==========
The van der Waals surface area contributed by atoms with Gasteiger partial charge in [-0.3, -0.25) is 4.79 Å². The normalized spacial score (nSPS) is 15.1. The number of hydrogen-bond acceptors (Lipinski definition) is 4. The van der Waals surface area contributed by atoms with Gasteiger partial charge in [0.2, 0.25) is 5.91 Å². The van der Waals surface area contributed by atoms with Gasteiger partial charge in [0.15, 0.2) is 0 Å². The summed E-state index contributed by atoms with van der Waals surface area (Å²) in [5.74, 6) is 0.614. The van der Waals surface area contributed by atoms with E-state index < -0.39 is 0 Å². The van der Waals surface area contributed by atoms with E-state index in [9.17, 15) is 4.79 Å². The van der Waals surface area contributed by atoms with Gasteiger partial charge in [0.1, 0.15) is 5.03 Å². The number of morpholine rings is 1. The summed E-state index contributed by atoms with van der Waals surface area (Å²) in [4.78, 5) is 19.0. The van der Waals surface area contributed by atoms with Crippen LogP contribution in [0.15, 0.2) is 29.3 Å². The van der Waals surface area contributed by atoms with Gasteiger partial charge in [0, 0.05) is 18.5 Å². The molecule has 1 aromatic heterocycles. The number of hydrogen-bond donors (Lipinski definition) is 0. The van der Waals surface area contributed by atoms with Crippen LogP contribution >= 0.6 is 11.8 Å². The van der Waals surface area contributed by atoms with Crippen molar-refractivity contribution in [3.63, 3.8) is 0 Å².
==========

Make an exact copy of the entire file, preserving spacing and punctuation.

The van der Waals surface area contributed by atoms with Gasteiger partial charge in [-0.3, -0.25) is 4.79 Å². The normalized spacial score (nSPS) is 15.1. The number of hydrogen-bond acceptors (Lipinski definition) is 4. The van der Waals surface area contributed by atoms with Gasteiger partial charge in [0.2, 0.25) is 5.91 Å². The van der Waals surface area contributed by atoms with Gasteiger partial charge in [0.15, 0.2) is 0 Å². The summed E-state index contributed by atoms with van der Waals surface area (Å²) in [5.74, 6) is 0.614. The van der Waals surface area contributed by atoms with E-state index < -0.39 is 0 Å². The van der Waals surface area contributed by atoms with E-state index in [9.17, 15) is 4.79 Å². The van der Waals surface area contributed by atoms with Gasteiger partial charge in [0.1, 0.15) is 5.03 Å². The number of morpholine rings is 1. The summed E-state index contributed by atoms with van der Waals surface area (Å²) in [4.78, 5) is 19.0. The van der Waals surface area contributed by atoms with Crippen LogP contribution in [0.15, 0.2) is 29.3 Å². The van der Waals surface area contributed by atoms with Gasteiger partial charge in [0, 0.05) is 18.5 Å². The molecule has 1 aromatic heterocycles. The number of hydrogen-bond donors (Lipinski definition) is 0. The van der Waals surface area contributed by atoms with Crippen LogP contribution >= 0.6 is 11.8 Å². The van der Waals surface area contributed by atoms with Crippen molar-refractivity contribution in [3.63, 3.8) is 0 Å².